A Tex-Mex-Indi-rock-alt-country hybrid out of Arizona, Calixico is named for a Californian-Mexican border town. But their style is most apt when applied to the name, a perfect blend of the two distinct musical and cultural flavours. Knowing the Arizona influence and there’s little you can do to separate their sound from the atmospheric and background noise of Breaking Bad.
Edge of the Sun, as an album, is a slow burn: an ever-rising groundswell of meaty musical samplings and rhythms which goes from a contemplative alt-country rock sound to a grandiose south-of-the-border cinematic anthem in the space of a few tracks. Anchoring the album’s overall sound is the heavy influence of Latin America, while alternating between Ryan Adams-Ryan Bingahm (the Ryans) nouveau country and the kind of grandiose movie score instrumentals (‘Coyoacán Theme’) you’d be more likely to hear in a Robert Rodriguez film, or Kill Bill-era Tarantino. At the same time, there is zero pretense to the act at all.
A very welcome contribution comes from sonic stablemate Ben Bridwell (from Band of Horses), who slots in perfectly to the album opener, ‘Falling from the Sky’, which is – granted – straightforward, but melodious and accomplished. It’s a very alluring opener, as it is the flavour most attuned to Your Correspondent’s indi-rock sensibilities. The Band of Horses link is most effective in this way.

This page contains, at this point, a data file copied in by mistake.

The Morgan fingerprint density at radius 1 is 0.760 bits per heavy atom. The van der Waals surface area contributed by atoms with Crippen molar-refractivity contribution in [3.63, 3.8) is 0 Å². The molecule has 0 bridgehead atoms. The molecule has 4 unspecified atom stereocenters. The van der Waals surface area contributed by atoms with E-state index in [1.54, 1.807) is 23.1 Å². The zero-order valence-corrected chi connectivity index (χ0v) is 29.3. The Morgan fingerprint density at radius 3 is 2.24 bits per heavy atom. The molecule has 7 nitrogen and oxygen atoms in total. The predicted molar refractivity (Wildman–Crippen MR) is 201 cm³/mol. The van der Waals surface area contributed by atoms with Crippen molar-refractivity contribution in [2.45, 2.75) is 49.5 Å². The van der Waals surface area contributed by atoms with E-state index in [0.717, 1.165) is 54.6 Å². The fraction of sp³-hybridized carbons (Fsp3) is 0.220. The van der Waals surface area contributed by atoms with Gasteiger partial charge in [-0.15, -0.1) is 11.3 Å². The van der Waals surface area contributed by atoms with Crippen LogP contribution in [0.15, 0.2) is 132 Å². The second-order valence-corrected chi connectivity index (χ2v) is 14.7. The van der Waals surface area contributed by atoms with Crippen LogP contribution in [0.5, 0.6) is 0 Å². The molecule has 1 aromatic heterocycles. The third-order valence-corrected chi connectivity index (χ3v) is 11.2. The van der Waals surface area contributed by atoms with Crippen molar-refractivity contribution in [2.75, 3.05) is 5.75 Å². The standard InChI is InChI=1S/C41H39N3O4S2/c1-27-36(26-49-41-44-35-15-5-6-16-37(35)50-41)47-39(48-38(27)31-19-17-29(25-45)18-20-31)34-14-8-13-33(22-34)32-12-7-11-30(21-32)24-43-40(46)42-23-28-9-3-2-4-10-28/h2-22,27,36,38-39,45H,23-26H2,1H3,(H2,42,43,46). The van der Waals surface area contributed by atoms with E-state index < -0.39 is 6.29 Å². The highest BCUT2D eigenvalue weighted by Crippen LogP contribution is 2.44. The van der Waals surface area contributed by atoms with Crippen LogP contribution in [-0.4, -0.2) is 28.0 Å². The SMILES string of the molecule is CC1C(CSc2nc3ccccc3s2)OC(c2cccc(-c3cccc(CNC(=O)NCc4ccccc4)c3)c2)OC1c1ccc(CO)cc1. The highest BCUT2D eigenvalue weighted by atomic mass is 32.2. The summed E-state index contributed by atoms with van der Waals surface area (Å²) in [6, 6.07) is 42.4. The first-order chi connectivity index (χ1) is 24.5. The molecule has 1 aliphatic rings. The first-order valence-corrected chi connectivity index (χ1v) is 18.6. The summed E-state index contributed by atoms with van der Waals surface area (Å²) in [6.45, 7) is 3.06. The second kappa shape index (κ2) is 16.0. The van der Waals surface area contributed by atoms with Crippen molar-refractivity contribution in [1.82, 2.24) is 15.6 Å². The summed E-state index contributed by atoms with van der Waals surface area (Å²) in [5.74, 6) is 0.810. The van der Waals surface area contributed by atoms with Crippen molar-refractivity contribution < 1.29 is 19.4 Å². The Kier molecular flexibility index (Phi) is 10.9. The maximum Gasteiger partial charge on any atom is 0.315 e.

The production throws much of the album’s lyrical themes into the background – so it’s through a presumably osmotic process the recurring ideas of identity and belonging can get through. At the same time, Edge of the Sun doesn’t have a single vocal ‘identity’ itself, as it were, which reads as a tribute Calexico’s ensemble qualities. ‘Dreams About Swimming’, for example, would not feel out of place being sung by Tom Waits.
‘Bullets and Rockets’ underplays the vocal, which is low and simple – evoking audient memories of Black Rebel Motorcycle Club and even Fools Gold-era Stone Roses. The slide guitars and front-and-centre percussion of ‘When the Angels Played’ places Clexico’s sound squarely in alt-country terrain, and renders it the third genre meld in as many tracks. Things take a heated turn in the Latin-themed ‘Cumbia De Donde’, which is a mariachi dance tune for the digital age. ‘World Undone’ is haunting. Its moody, atmospheric tones move the album in small increments towards the overtly gloomy, all the while (somehow) maintaining a solid, all the while ethereal and haunted quality. Album closer ‘Follow the River’ is a beautiful dirge salvaged from the New Orleans bayou, festooned with delicious vocals and soft, evocative contributions from the horn section. It’s a poignant coda for a frequently beautiful album.
Edge of the Sun’s, and Calexico’s strength lies in its diversity, its cacophony of sounds and influences; it is an album of measured pace, atmosphere, grace and consistency.